When I came back to school in August of 2001, I felt like I couldn’t relate to my peers, having been in the work world for a year, and I was desperately lonely again - I would fly to see my high school girlfriends at Stanford so often people joked I went there (I wish! I got rejected), but in the meantime, back at Georgetown, my “coping mechanism” was ordering Dominos, eating the entire pizza MYSELF and then chasing that with the frosting bites or whatever they’re called, then going to Vittles (our student run supermarket) and buying cans of frosting and devouring those. I’m serious. You wouldn’t believe what I could put away. I joke about eating three cupcakes now? That’s nothing.
So, keep in mind this had started when I went away to college in the fall of 1999, continued through my “gap” year, then my sophomore year, and finally, now my junior year. That’s almost four years at this point, and it was - there’s just no way to sugar-coat this (har) - really fucking bad. REALLY fucking bad.
I had made what I felt were several “cries for help,” and two weeks before my 21st birthday, I called my parents and told them something was seriously wrong. I love my parents, but they didn’t think an eating disorder was … well … a “real disease.” They sent me two pounds of chocolate for my birthday. They really, really didn’t understand it. I ate the entire thing in one sitting, threw it up, and cried for a week. I felt totally helpless. And yeah, hopeless.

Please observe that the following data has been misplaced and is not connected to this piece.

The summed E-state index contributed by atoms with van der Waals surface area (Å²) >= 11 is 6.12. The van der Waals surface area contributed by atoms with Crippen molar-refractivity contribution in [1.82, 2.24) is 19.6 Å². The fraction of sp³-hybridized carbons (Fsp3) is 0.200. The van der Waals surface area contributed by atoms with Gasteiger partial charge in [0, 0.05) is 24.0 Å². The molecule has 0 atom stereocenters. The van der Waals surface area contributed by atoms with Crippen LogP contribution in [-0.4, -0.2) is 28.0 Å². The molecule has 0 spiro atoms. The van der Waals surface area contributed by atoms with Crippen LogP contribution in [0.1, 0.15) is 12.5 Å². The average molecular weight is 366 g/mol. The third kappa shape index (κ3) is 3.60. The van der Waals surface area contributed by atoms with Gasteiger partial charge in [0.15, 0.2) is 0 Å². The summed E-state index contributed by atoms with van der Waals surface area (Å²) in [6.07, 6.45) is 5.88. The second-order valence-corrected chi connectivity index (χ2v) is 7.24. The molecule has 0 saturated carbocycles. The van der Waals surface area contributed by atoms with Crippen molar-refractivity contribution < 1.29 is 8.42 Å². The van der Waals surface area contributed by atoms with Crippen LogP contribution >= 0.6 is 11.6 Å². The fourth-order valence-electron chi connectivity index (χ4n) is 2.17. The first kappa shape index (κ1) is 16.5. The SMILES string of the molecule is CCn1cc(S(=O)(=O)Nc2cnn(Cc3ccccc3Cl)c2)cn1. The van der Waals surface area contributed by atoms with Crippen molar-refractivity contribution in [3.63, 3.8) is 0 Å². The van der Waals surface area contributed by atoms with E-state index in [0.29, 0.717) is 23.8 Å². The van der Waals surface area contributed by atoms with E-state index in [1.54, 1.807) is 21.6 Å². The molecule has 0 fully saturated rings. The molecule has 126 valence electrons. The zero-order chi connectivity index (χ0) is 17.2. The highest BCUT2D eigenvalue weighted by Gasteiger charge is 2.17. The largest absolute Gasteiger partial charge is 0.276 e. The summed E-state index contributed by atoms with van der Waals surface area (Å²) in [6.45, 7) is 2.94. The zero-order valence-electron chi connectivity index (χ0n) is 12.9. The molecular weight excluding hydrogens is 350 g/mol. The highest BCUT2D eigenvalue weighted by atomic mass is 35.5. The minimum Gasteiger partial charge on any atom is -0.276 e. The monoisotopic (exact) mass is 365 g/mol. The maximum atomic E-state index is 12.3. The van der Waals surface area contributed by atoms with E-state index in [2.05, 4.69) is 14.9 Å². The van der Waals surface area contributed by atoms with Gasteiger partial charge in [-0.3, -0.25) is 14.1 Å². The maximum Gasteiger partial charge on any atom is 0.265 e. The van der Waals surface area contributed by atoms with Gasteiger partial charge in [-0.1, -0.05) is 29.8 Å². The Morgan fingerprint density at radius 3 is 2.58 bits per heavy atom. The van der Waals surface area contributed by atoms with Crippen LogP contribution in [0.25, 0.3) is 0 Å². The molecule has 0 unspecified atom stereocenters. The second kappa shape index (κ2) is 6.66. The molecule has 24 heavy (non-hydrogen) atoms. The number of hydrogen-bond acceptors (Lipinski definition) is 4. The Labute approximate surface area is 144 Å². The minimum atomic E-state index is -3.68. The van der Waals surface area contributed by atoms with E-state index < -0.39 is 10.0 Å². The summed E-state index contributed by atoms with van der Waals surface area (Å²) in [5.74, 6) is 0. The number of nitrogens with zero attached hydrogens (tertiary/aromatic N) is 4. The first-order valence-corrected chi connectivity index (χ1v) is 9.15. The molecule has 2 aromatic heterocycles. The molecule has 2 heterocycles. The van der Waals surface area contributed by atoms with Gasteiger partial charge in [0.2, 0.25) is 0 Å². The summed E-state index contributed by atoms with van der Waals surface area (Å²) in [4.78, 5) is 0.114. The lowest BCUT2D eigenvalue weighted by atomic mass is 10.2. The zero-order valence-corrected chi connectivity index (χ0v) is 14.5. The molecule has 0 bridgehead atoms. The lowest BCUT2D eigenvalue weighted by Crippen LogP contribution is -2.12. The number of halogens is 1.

My close friend and then-roommate CD moved into our on-campus apartment for the second semester junior year, and she soon started noticing my, ummm, rather “strange” habits. I made a concerted effort to hide my vomiting - going to empty bathrooms or running the shower so no one could hear, but it’s hard to cover that up forever. One day, after months of living together, she found vomit splattered on the toilet (sorry, it’s gross and graphic and I apologize but it’s central to the story), and asked me about it. I don’t know what possessed me to say this, but I told her the dog had thrown up. WHAT?!?!? IN THE TOILET?? WTF?!?! Looking back, I can see that I was clearly praying she would call me on it.
Thank god, she did. CD took one look at me and said in the kindest, but most firm way, words I’ll never forget: “Julia. You have a problem and you need to get professional help. You can’t do this on your own. You HAVE to go in. I will walk you there.”